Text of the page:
Make your GPS legal for France

The big difference between the French and Germans is that the French will pass ridiculous laws and its up to your personal judgement to follo them, or not, while in Germany the law is abide by, no exceptions, full point.

However, law enforcement officers of both countries under strict EU dictatorship react pretty similar, you should not expect the french policeman to allow a casual laissez faire attitude once you are on his radar screen. And he will surely not share a glass of white wine with you before he lets you continue your journey. These times are over!

Riding a motorcycle these days seems to be a very anti-social activity, and politicians of all colours, who never even sat on a motorcycle in their whole life, love to invent legislation to kill any sense of freedom to ride. But fighting laws once they are passed is less productive then fighting them while they are debated in Westminster, Paris or worse, Brussels. So stay informed on all the idiocies our elected politicians come up with and say loudly NO before they hit any parliament’s floor.

But this article is not a rant about what could come, but what unfortunately already is. Here in the UK a lot of Club Night time is spend on trying to understand what the French are up to, with ugly Hi-Vis vest, reflective clothing and mandatory breathalyser at the centre of attention and heated debates.

Here a MAG statement published on my Chapters website:

On one point I researched a bit more, as one statement is not exactly accurate:

Speed: French police take speeding seriously, apparently a lot of speed camera warning signs have been removed, devices to detect radar are illegal (GPS with speed camera sites loaded on them are okay). Fines are payable on the spot, expect to be arrested and possibly have the vehicle impounded if you can’t pay or the speed was high.

Thanks to our twinned Reims Chapter website, I found that the statement: “GPS with speed camera sites loaded on them are okay” is not exactly accurate. Key is:

The speed camera proximity warning needs to be switched off.

There are even official statements by Garmin and TomTom on this and how to perform the switch off or what to do to be legal. Details (sorry, in French) can be found here:

While Garmin advises to disable the proximity warning to be 100% legal, TomTom explains at length how to avoid LIVE updates.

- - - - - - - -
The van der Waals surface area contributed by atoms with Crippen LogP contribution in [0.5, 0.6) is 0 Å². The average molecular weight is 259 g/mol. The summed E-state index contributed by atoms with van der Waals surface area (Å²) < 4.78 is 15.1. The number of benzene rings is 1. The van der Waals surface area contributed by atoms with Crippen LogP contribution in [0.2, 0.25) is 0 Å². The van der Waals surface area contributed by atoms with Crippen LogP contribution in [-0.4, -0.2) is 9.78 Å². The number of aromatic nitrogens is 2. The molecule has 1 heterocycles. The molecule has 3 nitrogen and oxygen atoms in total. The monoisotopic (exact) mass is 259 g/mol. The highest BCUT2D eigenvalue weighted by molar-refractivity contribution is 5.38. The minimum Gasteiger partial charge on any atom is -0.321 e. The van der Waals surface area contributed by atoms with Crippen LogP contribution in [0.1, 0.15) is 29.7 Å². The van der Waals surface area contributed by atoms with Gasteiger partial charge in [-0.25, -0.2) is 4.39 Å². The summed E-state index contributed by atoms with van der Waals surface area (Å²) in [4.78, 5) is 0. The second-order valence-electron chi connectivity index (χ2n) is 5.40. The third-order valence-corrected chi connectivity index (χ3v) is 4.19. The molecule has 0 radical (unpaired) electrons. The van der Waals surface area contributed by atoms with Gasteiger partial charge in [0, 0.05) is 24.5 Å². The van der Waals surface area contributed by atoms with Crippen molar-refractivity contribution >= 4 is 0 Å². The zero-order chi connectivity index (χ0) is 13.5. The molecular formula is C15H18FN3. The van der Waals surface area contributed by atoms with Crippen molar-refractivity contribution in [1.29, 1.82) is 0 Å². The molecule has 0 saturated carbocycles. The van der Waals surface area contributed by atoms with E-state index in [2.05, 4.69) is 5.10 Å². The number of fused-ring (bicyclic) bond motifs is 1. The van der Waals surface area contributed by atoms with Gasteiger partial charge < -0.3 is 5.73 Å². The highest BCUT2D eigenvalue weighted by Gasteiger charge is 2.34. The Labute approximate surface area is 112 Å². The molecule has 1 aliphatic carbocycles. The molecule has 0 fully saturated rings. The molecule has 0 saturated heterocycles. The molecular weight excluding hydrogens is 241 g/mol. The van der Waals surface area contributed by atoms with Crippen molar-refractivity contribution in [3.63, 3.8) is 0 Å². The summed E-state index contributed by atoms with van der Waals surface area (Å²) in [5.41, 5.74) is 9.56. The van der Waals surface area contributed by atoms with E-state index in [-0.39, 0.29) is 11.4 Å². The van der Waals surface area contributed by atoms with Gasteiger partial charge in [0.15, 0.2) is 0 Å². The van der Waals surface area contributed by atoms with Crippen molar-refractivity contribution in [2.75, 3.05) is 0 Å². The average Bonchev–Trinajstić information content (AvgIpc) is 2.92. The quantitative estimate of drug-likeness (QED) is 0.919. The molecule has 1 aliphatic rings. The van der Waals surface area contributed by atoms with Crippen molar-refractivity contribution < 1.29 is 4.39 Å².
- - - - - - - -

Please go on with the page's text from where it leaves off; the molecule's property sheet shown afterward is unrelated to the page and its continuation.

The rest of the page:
Having myself a Garmin Zumo 660, I did switch off the proximity warning, and as not all of ou may speak or read french, here a short description on How To:

Switch on you ZUMO, and press TOOLS

You want to change the SETTINGS

Note that some screens are longer then the display, press the arrow down to get to more options, and then select Proximity Points

You want to CHANGE proximity alerts

you are nearly done, now uncheck the tickbox for proximity alerts for Safety Cameras

Bon yoyage!

Remember: as everything you read here, this is my very own and personal view and action, and it may be wrong. All you do or don’t do is as usual at your own risk.


5 Responses to “Make your GPS legal for France”

  1. Really helpful article – thank you

  2. I’ve switched off the speed CAMERA alerts on both of our satnavs, do I need to turn off the audio speed limit alerts also?

  3. I’ll be traveling through France in two weeks time and the last thing I want to do is being stopped and fined. Thanks for the detailed info. Stick to the limit and you have nothing to worry about.

  4. Rodney Gero Says:

    garmin GPS are the best brand of GPS that i have every owned, they last very long.

  5. Gary France Says:

    I cannot make my mind up about this. I drove right across France last week with the speed warnings turned on, which was very helpful. Would I consider turning the warnings off? Probably not. What I wonder is would the French police actually bother to check it if they stopped you? Could that actually check it?

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